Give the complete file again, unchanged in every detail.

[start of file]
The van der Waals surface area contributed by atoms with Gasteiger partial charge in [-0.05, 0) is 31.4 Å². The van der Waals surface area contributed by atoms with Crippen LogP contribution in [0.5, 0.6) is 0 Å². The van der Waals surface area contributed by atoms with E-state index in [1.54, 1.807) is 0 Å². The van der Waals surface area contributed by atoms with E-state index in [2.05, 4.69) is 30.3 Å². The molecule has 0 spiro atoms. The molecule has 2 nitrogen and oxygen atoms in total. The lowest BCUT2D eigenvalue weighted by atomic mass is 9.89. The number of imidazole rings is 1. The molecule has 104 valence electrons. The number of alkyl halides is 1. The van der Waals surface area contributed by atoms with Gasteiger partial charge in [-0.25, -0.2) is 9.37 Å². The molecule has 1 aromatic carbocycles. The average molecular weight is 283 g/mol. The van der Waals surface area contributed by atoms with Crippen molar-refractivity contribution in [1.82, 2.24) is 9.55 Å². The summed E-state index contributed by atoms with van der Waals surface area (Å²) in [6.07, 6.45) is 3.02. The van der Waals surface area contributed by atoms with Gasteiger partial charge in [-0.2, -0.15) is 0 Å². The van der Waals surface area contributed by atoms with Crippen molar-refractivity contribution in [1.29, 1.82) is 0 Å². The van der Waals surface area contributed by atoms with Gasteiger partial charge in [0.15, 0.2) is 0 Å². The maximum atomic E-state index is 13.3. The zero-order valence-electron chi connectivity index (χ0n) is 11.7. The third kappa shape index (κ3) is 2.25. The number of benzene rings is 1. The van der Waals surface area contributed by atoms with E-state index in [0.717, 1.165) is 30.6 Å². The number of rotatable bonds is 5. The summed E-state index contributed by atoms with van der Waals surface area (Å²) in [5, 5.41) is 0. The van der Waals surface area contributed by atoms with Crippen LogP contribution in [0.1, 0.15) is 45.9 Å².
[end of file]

The van der Waals surface area contributed by atoms with Gasteiger partial charge in [-0.05, 0) is 31.4 Å². The van der Waals surface area contributed by atoms with Crippen LogP contribution in [0.5, 0.6) is 0 Å². The van der Waals surface area contributed by atoms with E-state index in [1.54, 1.807) is 0 Å². The van der Waals surface area contributed by atoms with E-state index in [2.05, 4.69) is 30.3 Å². The molecule has 0 spiro atoms. The molecule has 2 nitrogen and oxygen atoms in total. The lowest BCUT2D eigenvalue weighted by atomic mass is 9.89. The number of imidazole rings is 1. The molecule has 104 valence electrons. The number of alkyl halides is 1. The van der Waals surface area contributed by atoms with Gasteiger partial charge in [-0.25, -0.2) is 9.37 Å². The molecule has 1 aromatic carbocycles. The average molecular weight is 283 g/mol. The van der Waals surface area contributed by atoms with Crippen molar-refractivity contribution in [1.82, 2.24) is 9.55 Å². The summed E-state index contributed by atoms with van der Waals surface area (Å²) in [6.07, 6.45) is 3.02. The van der Waals surface area contributed by atoms with Gasteiger partial charge in [-0.2, -0.15) is 0 Å². The van der Waals surface area contributed by atoms with Crippen molar-refractivity contribution in [1.29, 1.82) is 0 Å². The van der Waals surface area contributed by atoms with Gasteiger partial charge in [0.15, 0.2) is 0 Å². The maximum atomic E-state index is 13.3. The zero-order valence-electron chi connectivity index (χ0n) is 11.7. The third kappa shape index (κ3) is 2.25. The number of benzene rings is 1. The van der Waals surface area contributed by atoms with E-state index in [0.717, 1.165) is 30.6 Å². The number of rotatable bonds is 5. The summed E-state index contributed by atoms with van der Waals surface area (Å²) in [5, 5.41) is 0. The van der Waals surface area contributed by atoms with Crippen LogP contribution in [0.1, 0.15) is 45.9 Å².